Wednesday, 31 October 2012

Just Add Skills

Just Add Skills

I was reminded of an ex-colleague the other day – someone for the purposes of this blog I shall refer to as Doctor No.  This was someone whose arrival at the company for which I was working at the time was heralded in almost messianic proportions.  Not only had he been working in London (and we were based in a sleepy Stockport suburb), he was in his mid-20s and already had a PhD on his CV.

So Doctor No arrived and was immediately entrusted with looking after some important clients and conducting some important group discussions.  Internally, some of us had our doubts about the Doctor almost immediately.  Openly flirting with respondents had not been a part of any training manuals we’d read on qualitative research.

Time passed and concerns over Doctor No grew as clients began to murmur about potential misgivings over his behaviour and perhaps more importantly, his intellectual capabilities.

My bosses at the time were reluctant to hear these negative views being expressed openly about the Doctor, by staff or by clients alike.  This may have had something to do with the fact that they had originally appointed Doctor No, agreeing to a high salary (well he had worked in that London) as well as a large percentage of the first year of the same to the agency from whence he came.

Concerns and complaints continued to surround Doctor No, however, and eventually he was summoned for a final showdown.  My then boss confronted the Doctor with the ever-growing list of misdemeanours to which he had few answers to offer.  And as the tension rose she finally made the suggestion which had been on everyone else’s lips ever since he’d arrived.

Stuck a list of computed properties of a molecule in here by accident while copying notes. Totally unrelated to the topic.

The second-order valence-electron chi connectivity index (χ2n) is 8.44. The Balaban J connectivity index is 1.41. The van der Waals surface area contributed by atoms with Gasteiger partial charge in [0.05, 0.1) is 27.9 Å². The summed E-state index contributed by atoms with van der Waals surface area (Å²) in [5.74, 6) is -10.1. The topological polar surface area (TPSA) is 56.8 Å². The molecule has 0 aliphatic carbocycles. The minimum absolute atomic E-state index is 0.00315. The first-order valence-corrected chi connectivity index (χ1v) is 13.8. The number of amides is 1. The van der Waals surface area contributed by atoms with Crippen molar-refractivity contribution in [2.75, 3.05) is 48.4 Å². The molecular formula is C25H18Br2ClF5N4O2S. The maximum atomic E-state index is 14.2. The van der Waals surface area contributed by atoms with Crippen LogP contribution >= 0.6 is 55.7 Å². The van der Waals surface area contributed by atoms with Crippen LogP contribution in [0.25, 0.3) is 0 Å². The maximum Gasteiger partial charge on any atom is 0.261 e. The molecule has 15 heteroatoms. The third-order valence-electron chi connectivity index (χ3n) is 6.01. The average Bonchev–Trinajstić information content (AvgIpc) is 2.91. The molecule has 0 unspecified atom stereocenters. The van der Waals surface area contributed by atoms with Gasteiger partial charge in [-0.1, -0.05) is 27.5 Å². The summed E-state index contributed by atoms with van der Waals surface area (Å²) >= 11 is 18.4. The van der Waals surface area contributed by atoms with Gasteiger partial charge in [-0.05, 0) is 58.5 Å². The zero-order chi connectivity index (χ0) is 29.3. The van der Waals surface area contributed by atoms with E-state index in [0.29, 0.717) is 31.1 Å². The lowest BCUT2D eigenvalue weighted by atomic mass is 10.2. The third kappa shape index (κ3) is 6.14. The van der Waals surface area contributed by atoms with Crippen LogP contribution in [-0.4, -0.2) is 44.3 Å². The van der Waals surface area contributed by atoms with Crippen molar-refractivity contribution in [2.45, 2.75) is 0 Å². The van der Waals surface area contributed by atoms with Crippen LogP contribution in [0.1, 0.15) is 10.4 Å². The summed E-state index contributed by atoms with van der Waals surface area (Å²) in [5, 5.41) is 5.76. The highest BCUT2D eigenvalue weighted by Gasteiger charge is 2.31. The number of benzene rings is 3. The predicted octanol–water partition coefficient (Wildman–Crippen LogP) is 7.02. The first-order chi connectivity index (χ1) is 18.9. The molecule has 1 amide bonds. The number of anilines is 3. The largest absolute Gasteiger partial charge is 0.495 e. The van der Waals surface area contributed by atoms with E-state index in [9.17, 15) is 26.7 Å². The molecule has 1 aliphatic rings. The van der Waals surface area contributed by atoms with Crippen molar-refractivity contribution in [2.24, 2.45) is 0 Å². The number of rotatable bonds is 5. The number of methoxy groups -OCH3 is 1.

“You know what” she cried, “I don’t think you’ve even got a PhD”

The Doctor remained brazen as ever as he looked my boss in the eye.

            “I said I’d started one, I didn’t say I actually had one” was his eventual retort.

Well, as you might guess, Doctor No’s stay was cut rather short at that point.  The agency was informed that their bill would not be paid and an agreement was made with the Doctor that if he walked quickly enough, he might be able to begin a new career elsewhere, preferably in a different industry.

The Doctor came to my mind as I reflected on what he might be doing now.

If he has a company website I’m thinking he might be the sort who’s pretty decent at making sure it remains pretty high on Google searches.  I can hear him now – ‘let’s say we work in every part of the UK and all over the world, and let’s make sure we take those key words to the max’.  Yes, he did like the odd clichĂ©.

And if he’s on LinkedIn I’m reckoning that he’s bought himself a few thousand contacts on the internet and his profile appears on hundreds of other influential people’s profiles day in and day out.